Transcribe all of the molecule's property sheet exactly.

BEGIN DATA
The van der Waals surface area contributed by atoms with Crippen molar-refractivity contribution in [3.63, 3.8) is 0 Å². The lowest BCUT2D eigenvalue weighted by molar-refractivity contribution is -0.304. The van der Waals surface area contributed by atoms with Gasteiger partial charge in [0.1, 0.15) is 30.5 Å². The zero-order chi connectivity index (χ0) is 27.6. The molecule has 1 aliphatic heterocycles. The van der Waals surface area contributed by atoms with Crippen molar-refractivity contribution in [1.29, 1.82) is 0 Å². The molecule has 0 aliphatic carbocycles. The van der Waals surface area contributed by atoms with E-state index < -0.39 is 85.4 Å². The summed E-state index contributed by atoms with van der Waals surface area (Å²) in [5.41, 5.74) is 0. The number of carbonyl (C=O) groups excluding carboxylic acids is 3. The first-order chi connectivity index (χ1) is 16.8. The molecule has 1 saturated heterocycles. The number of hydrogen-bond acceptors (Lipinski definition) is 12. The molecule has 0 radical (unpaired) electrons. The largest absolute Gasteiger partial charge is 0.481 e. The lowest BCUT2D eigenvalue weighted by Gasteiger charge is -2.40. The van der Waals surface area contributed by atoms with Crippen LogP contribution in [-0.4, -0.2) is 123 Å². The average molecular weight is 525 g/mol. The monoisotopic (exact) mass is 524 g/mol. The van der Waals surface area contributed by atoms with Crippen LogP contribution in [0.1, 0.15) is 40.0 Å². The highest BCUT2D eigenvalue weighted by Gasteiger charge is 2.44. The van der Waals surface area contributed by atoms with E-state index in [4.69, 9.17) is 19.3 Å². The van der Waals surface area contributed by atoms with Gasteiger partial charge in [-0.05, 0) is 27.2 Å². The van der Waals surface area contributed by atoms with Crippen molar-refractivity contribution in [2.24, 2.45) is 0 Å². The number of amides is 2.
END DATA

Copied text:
The van der Waals surface area contributed by atoms with Crippen molar-refractivity contribution in [3.63, 3.8) is 0 Å². The lowest BCUT2D eigenvalue weighted by molar-refractivity contribution is -0.304. The van der Waals surface area contributed by atoms with Gasteiger partial charge in [0.1, 0.15) is 30.5 Å². The zero-order chi connectivity index (χ0) is 27.6. The molecule has 1 aliphatic heterocycles. The van der Waals surface area contributed by atoms with Crippen molar-refractivity contribution in [1.29, 1.82) is 0 Å². The molecule has 0 aliphatic carbocycles. The van der Waals surface area contributed by atoms with E-state index < -0.39 is 85.4 Å². The summed E-state index contributed by atoms with van der Waals surface area (Å²) in [5.41, 5.74) is 0. The number of carbonyl (C=O) groups excluding carboxylic acids is 3. The first-order chi connectivity index (χ1) is 16.8. The molecule has 1 saturated heterocycles. The number of hydrogen-bond acceptors (Lipinski definition) is 12. The molecule has 0 radical (unpaired) electrons. The largest absolute Gasteiger partial charge is 0.481 e. The lowest BCUT2D eigenvalue weighted by Gasteiger charge is -2.40. The van der Waals surface area contributed by atoms with Crippen LogP contribution in [-0.4, -0.2) is 123 Å². The average molecular weight is 525 g/mol. The monoisotopic (exact) mass is 524 g/mol. The van der Waals surface area contributed by atoms with Crippen LogP contribution in [0.1, 0.15) is 40.0 Å². The highest BCUT2D eigenvalue weighted by Gasteiger charge is 2.44. The van der Waals surface area contributed by atoms with E-state index in [4.69, 9.17) is 19.3 Å². The van der Waals surface area contributed by atoms with Gasteiger partial charge in [-0.05, 0) is 27.2 Å². The van der Waals surface area contributed by atoms with Crippen molar-refractivity contribution in [2.24, 2.45) is 0 Å². The number of amides is 2.